Rising student loans forcing potential entrepreneurs to abandon their dreams.
The answer is “yes”
The rising mountain of student loan debt, recently closing in on $1.2 trillion, is forcing some entrepreneurs to abandon startup dreams and others to radically reshape their business plans, the Wall Street Journal reported yesterday. The average student who borrows has piled up about $40,000 in debt by graduation, including parents’ loans — nearly double the levels of a decade ago, according to Edvisors.com, which runs college-planning and financial-aid websites. Recipients of graduate and professional degrees who borrow carry an average of more than $55,000 in debt at graduation, including undergraduate loans but not parent loans. That is up from $40,800 some 10 years ago.
Some academic experts say that leftover loans are the biggest impediment to upstart entrepreneurship by those who recently received college or graduate degrees. At least one state has taken steps to alleviate the pressures. California this year enacted legislation that will reduce college costs for middle-class Californians who attend its public universities. Similarly, the Rhode Island Student Loan Authority (RISLA), a quasigovernmental nonprofit group, is looking at whether it is feasible to temporarily forbear or reduce payments for recent graduates who start a businesses or go to work for a new venture. The aim is to give recent graduates “the opportunity to try working for a startup or creating a startup instead of having to run off to Arizona and start working for Intel,” says Charles P. Kelley, RISLA executive director.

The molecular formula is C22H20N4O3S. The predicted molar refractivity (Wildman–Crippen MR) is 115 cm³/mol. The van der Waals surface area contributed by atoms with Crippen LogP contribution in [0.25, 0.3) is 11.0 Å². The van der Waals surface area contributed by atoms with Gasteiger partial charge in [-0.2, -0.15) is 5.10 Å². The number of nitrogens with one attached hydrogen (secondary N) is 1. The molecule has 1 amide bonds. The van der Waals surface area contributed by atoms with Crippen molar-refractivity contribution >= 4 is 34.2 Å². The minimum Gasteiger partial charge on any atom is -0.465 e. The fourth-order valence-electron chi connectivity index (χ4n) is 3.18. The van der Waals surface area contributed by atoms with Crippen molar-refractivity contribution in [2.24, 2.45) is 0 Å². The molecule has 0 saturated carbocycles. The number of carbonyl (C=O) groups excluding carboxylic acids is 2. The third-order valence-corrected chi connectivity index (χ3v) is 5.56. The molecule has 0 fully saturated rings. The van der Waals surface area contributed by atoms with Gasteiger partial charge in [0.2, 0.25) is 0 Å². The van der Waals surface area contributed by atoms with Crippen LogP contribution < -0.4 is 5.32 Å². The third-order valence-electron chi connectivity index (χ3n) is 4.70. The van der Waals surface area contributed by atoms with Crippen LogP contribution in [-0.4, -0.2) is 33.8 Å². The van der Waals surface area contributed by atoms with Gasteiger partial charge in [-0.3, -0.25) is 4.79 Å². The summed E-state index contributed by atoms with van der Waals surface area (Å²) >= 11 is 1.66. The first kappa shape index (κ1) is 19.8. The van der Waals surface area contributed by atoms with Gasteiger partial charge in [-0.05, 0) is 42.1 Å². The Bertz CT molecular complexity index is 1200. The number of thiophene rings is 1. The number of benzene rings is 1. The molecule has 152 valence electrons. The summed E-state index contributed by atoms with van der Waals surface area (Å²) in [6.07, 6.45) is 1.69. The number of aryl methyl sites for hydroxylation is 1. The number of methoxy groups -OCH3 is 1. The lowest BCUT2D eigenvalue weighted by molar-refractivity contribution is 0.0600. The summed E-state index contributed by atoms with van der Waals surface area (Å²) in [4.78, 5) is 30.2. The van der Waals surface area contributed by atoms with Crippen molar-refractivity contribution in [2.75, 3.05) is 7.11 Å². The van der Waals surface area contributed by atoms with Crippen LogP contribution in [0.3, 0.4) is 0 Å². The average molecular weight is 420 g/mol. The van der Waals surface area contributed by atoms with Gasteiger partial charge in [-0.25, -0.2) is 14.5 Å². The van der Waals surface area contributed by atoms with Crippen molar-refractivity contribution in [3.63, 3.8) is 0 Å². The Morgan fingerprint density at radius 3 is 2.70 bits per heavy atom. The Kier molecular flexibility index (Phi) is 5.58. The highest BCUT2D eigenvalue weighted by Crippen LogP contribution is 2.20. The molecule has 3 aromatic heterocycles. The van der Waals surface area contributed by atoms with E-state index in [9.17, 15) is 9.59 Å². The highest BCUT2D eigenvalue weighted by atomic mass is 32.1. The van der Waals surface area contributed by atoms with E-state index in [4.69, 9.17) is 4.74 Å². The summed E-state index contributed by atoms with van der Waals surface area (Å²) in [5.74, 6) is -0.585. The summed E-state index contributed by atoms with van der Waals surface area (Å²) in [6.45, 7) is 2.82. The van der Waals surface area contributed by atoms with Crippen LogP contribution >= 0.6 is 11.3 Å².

MUSINGS BY DIANE: “Students and their family are betting on the future when they take out thousands of dollars in student loans. Schools are encouraging everyone to take out student loans regardless of their ability to repay the loan. The schools look at the money as “free”. They raise the tuition so they can charge more which results in increased student loans. The school does not have to offer quality education in order to keep the money. They are not held accountable for false advertising which misleads students into believing the future employment possibilities and income potential. The government is starting (very slowly) to put policies in place to hold schools accountable. Students are starting to hold schools accountable by suing alleging ‘false advertisement, etc’.
Moral – this money is far from “free”. Apply for the funds wisely and take as little as possible. Otherwise, you are betting the peace and stability of you and your family’s future. “
Diane is a well respected Arizona bankruptcy and foreclosure attorney. As a retired law professor, she believes in offering everyone, not just her clients, advice about bankruptcy and Arizona foreclosure laws. Diane is also a mentor to hundreds of Arizona attorneys.
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